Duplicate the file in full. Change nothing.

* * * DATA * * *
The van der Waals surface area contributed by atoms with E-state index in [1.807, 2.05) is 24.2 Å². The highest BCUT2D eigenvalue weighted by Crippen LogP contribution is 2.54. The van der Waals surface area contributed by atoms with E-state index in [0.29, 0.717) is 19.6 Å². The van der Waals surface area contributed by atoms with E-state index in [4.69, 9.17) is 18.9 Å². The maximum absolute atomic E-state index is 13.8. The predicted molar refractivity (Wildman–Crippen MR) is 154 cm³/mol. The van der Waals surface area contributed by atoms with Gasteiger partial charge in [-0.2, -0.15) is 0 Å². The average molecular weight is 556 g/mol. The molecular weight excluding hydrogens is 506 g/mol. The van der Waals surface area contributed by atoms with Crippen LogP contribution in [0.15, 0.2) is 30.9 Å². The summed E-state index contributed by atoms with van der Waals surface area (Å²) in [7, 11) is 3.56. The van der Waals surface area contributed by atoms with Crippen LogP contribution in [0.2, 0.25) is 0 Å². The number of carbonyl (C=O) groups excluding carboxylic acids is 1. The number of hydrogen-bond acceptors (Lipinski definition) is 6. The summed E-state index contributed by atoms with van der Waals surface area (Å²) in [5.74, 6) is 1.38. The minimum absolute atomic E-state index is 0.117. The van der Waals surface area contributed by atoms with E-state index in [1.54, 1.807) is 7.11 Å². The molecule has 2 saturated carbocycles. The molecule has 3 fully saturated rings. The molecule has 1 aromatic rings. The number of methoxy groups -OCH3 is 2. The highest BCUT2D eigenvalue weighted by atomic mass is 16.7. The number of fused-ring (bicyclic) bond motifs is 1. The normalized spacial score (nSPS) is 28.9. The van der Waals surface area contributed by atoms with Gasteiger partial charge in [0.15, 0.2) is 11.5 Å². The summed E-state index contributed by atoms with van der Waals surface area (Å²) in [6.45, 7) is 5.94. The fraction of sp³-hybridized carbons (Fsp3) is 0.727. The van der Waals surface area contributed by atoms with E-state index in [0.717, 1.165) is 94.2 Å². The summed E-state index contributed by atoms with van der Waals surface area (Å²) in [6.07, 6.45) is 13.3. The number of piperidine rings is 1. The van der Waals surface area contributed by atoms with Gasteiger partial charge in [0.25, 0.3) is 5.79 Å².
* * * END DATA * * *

The van der Waals surface area contributed by atoms with E-state index in [1.807, 2.05) is 24.2 Å². The highest BCUT2D eigenvalue weighted by Crippen LogP contribution is 2.54. The van der Waals surface area contributed by atoms with E-state index in [0.29, 0.717) is 19.6 Å². The van der Waals surface area contributed by atoms with E-state index in [4.69, 9.17) is 18.9 Å². The maximum absolute atomic E-state index is 13.8. The predicted molar refractivity (Wildman–Crippen MR) is 154 cm³/mol. The van der Waals surface area contributed by atoms with Gasteiger partial charge in [-0.2, -0.15) is 0 Å². The average molecular weight is 556 g/mol. The molecular weight excluding hydrogens is 506 g/mol. The van der Waals surface area contributed by atoms with Crippen LogP contribution in [0.15, 0.2) is 30.9 Å². The summed E-state index contributed by atoms with van der Waals surface area (Å²) in [7, 11) is 3.56. The van der Waals surface area contributed by atoms with Crippen LogP contribution in [0.2, 0.25) is 0 Å². The number of carbonyl (C=O) groups excluding carboxylic acids is 1. The number of hydrogen-bond acceptors (Lipinski definition) is 6. The summed E-state index contributed by atoms with van der Waals surface area (Å²) in [5.74, 6) is 1.38. The minimum absolute atomic E-state index is 0.117. The van der Waals surface area contributed by atoms with E-state index in [1.54, 1.807) is 7.11 Å². The molecule has 2 saturated carbocycles. The molecule has 3 fully saturated rings. The molecule has 1 aromatic rings. The number of methoxy groups -OCH3 is 2. The highest BCUT2D eigenvalue weighted by atomic mass is 16.7. The number of fused-ring (bicyclic) bond motifs is 1. The normalized spacial score (nSPS) is 28.9. The van der Waals surface area contributed by atoms with Gasteiger partial charge in [0.15, 0.2) is 11.5 Å². The summed E-state index contributed by atoms with van der Waals surface area (Å²) in [6.45, 7) is 5.94. The fraction of sp³-hybridized carbons (Fsp3) is 0.727. The van der Waals surface area contributed by atoms with E-state index in [0.717, 1.165) is 94.2 Å². The summed E-state index contributed by atoms with van der Waals surface area (Å²) in [6.07, 6.45) is 13.3. The number of piperidine rings is 1. The van der Waals surface area contributed by atoms with Gasteiger partial charge in [0.25, 0.3) is 5.79 Å².